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‘Wiping out my customer base’: TikTokers sue over possible ban

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(NewsNation) — Eight TikTok content creators sued the U.S. government Tuesday, issuing another challenge to the new federal law that would ban the popular social media platform nationwide if its China-based parent company doesn’t sell its stakes within a year.

Brian Firebaugh, one of the TikTok creators in the lawsuit, joined “NewsNation Now” to discuss the suit and how a TikTok ban would impact him, saying his livelihood depends on the platform.

“Where this actually comes into play is the fact that TikTok is such a huge marketing platform for us, and 99% to 100% of our customers are directly coming from that app. So if you were to take it away, you’re basically wiping out my entire customer base, my ability to speak with them,” Firebaugh said.

What’s happening to TikTok?

Attorneys for the creators argue in the lawsuit that the law violates users’ First Amendment rights to free speech, echoing arguments made by TikTok in a separate lawsuit filed by the company last week. The legal challenge could end up before the Supreme Court.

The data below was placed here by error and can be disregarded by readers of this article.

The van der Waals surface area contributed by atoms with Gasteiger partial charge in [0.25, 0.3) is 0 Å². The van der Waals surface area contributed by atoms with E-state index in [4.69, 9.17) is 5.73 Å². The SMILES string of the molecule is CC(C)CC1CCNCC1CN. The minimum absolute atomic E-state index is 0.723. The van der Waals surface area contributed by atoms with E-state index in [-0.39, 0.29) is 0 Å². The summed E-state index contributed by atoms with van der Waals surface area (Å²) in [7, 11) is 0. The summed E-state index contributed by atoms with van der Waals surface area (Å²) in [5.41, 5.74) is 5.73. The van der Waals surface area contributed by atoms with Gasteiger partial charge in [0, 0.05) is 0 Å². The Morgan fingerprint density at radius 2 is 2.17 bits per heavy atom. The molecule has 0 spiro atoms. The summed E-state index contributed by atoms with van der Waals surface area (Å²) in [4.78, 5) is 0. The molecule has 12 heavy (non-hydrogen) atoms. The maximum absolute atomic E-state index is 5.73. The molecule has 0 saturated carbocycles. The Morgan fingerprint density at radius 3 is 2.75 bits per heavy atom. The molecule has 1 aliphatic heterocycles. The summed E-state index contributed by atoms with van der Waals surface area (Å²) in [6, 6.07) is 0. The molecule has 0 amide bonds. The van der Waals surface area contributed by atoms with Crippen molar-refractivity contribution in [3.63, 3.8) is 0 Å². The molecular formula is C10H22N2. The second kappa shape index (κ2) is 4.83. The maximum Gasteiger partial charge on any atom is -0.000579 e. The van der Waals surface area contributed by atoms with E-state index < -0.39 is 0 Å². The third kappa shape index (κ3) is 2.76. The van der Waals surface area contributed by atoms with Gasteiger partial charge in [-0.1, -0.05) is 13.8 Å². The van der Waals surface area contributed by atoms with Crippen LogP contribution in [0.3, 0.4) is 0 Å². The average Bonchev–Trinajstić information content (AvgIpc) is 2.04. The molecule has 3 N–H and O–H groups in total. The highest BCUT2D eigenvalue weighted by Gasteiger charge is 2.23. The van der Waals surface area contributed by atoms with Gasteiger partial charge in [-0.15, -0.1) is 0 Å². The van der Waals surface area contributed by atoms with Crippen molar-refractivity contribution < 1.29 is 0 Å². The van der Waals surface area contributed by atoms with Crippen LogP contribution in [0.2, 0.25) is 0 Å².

The Department of Justice said the legislation that could ban TikTok “addresses critical national security concerns in a manner that is consistent with the First Amendment and other constitutional limitations. We look forward to defending the legislation in court.”

“They say that it’s a national security threat. If that was the case, why do we have the leader of the free world on TikTok? His whole campaign is advertising on TikTok, and he’s very active on TikTok, and so I don’t believe for one instance that it is a national threat,” Firebaugh said. “I’m pretty sure you’d have most Americans standing up and saying, ‘Absolutely, let’s go and ban this.’ But they have not shown a shred of evidence to show that this is actually really happening.”

Top US and Chinese officials begin talks on AI in Geneva

The federal law comes at a time of intense strategic rivalry between the U.S. and China on a host of issues and as the two butt heads over sensitive geopolitical topics like China’s support for Russia in its invasion of Ukraine.

U.S. lawmakers and administration officials have aired concerns about how well TikTok can protect users’ data from Chinese authorities and have argued its algorithm could be used to spread pro-China propaganda, which TikTok disputes.